The center chain 181 differs from the outer chains 180 in that it includes sockets 194. All the sockets in the chain are electrically connected to each other and bounded by a corrosion-resistant, conductive material, such as copper. As in FIG. 8, an ungrounded terminal of an external electric power source is electrically connected to the center chain through its drive or idler sprocket, which is electrically insulated from the other drag chains and their sprockets. The other drag chains and the other terminal of the electric power source are preferably at ground potential relative to the center chain, which is electrically energized by an external power source. Of course, the energized chain does not have to be in the center position, but could be positioned elsewhere.
As shown in FIGS. 12 and 14, each slat 178 defines a lateral track in the form of a slot 196. The slat is preferably made of extruded aluminum, but could be made of other materials, such as plastic, and formed other than by extrusion. The slot is generally symmetrical about a central vertical axis of symmetry. Along one side, however, a rack gear 198 is positioned as a track guide for the transport element. Otherwise, each side of the slot has a semicircular groove 200 along a side wall and rectangular grooves 201 along the bottom. Hollows 202, 203 in the slat make it lighter. An insulating seat 204 fits into the two rectangular grooves and is itself grooved to admit conductive rails 206. One of the conductive rails is electrically connected to system ground, which can be the potential of the slat, if metal, or to one of the drag chains 180, which may be grounded. The other conductive rail is electrically connected to the center chain 181 through a prong 208 at the underside of the slat. The prong plugs into the socket 194 on the center chain and derives power for the transport element from the socket. The conductive prong is isolated from the slat by an insulating pad 210. Brushes 212 extending from insulated bushings 214 ride along the conducting rails and conduct power to the electronics and motor in the transport element.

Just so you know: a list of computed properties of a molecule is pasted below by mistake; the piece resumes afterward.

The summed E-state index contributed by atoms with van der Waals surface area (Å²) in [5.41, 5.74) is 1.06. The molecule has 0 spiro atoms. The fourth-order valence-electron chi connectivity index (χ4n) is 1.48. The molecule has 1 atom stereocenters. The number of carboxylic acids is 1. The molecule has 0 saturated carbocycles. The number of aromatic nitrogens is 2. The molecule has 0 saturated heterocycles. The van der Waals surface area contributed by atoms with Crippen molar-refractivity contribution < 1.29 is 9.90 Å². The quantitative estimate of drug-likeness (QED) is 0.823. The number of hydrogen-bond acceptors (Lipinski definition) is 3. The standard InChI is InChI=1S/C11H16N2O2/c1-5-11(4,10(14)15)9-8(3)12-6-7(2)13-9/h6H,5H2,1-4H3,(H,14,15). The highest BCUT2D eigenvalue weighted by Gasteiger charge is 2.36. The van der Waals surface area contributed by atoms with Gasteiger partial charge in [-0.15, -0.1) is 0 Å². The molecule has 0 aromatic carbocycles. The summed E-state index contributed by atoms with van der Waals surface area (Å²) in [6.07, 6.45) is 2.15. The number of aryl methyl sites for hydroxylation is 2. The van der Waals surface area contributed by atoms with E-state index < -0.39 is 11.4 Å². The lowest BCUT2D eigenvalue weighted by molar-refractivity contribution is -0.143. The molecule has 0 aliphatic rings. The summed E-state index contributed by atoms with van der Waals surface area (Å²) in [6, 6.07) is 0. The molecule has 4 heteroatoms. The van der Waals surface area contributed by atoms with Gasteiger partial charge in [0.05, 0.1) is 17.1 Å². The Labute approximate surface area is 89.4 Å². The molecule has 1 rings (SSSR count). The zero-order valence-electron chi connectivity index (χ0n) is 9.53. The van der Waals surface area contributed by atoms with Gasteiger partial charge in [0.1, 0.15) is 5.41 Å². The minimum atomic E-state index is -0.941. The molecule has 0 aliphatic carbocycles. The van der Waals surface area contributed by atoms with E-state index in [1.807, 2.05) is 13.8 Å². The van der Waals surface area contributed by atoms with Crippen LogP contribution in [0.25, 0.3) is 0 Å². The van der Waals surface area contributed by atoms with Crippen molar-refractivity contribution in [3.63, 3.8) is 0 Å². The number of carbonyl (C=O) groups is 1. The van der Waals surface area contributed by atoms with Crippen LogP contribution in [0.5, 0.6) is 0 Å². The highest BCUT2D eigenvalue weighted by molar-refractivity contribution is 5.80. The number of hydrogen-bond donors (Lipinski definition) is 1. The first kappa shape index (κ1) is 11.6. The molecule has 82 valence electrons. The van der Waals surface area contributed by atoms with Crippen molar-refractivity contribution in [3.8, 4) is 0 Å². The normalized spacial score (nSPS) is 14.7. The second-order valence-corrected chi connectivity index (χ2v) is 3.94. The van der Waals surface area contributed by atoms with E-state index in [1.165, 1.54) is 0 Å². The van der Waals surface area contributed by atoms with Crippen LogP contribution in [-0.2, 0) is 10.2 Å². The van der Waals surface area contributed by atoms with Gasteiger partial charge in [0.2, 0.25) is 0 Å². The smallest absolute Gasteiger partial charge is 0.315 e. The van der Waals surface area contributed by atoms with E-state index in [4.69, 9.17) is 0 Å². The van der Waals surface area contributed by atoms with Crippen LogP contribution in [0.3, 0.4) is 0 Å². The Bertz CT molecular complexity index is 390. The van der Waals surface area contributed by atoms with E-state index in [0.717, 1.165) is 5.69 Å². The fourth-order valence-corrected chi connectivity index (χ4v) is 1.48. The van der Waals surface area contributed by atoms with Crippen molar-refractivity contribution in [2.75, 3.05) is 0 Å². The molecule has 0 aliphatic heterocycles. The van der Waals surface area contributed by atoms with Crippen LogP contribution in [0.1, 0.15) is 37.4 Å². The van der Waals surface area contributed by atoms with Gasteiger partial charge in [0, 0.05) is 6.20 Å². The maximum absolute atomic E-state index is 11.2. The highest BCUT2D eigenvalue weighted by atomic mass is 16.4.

As shown in FIGS. 14 and 15, the transport element 190 is supported on a bottom plate 216. A motor 66 drives a spur gear 100 that meshes with the rack gear 198 in the slot. As the motor turns its output shaft 218, the spur gear drives the transport element along the rack gear. Roller wheels 220 freely rotatable about vertical axles 222 snap into place in the slot on circular guide rails 224 that are pressed into the semicircular grooves 200 on the side walls of the slot. The concave peripheral surface of the roller wheels mates with the outer surface of the guide rails, and the rims of the wheels provide the snap-fit.